Price and the early adapter audience could be reasons. A single digital copy of Car and Driver costs $4.99 while for just a few dollars more, a reader can get a year's subscription.
Unlike the iTunes store, which closely guards data on its customers, Zinio shares consumer information with its participating publishers.
Zinio also found that subscribers are buying an average of three to four magazines at a time, at a price of $8 and up, which could bode well if industry hopes for an e-reader magazine newsstand are realized.
“With the apps, people are spending $30 to $70, which is great,” Mullen said. “Price is not a barrier.”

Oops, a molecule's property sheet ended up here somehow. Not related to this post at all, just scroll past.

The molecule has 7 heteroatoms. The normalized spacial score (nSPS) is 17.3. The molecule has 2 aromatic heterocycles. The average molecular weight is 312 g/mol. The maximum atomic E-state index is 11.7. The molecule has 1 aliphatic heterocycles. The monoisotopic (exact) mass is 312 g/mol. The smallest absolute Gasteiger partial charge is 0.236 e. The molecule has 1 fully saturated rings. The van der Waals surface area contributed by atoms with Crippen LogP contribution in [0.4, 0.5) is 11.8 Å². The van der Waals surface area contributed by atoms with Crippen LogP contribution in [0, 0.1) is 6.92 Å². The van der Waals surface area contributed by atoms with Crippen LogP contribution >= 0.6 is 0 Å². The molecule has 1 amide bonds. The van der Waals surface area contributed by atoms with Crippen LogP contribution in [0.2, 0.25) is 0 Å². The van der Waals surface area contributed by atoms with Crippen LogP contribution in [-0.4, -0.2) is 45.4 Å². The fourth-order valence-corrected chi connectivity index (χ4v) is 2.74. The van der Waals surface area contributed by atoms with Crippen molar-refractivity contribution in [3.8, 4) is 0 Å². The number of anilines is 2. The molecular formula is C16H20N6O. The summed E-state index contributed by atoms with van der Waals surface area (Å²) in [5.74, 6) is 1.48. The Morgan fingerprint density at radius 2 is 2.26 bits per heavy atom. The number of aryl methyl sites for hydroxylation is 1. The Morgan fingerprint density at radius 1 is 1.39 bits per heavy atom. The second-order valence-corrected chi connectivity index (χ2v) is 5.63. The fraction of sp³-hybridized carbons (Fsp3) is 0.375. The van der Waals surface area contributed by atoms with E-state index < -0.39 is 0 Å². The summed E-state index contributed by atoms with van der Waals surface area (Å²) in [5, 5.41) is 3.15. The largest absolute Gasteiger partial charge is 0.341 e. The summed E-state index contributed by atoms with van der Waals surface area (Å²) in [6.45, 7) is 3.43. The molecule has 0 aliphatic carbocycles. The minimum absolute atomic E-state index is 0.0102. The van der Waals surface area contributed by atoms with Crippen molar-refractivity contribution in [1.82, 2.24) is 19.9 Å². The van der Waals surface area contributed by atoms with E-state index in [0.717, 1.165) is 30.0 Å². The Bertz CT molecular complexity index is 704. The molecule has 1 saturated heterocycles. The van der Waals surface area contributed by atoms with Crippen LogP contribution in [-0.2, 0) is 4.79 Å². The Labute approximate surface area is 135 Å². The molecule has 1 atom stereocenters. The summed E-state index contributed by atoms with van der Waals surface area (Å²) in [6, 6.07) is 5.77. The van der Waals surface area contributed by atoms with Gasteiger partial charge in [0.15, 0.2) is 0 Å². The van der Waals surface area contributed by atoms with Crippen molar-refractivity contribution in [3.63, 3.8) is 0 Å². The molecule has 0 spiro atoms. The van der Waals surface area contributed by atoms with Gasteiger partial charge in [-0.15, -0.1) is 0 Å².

Not surprisingly, male-skewing titles like Popular Science, PC Magazine and Popular Mechanics far outsold women's books available on the app like Marie Claire, Redbook and Harper's Bazaar.
But Jim Meigs, editor of Popular Mechanics, said women's magazines shouldn’t be counted out just yet.
“You're going to get the tech geek audience, but you're also going to have an audience of heavy readers, similar to big constituency for the Kindle or Nook,” he said. “This notion of people having to be techy to move into technology has been proven wrong. Look at grandparents on Facebook or using Skype. You'll have all kinds of groups who are interested in that experience. I would say readers of O [the Oprah Magazine] might not be far behind.”
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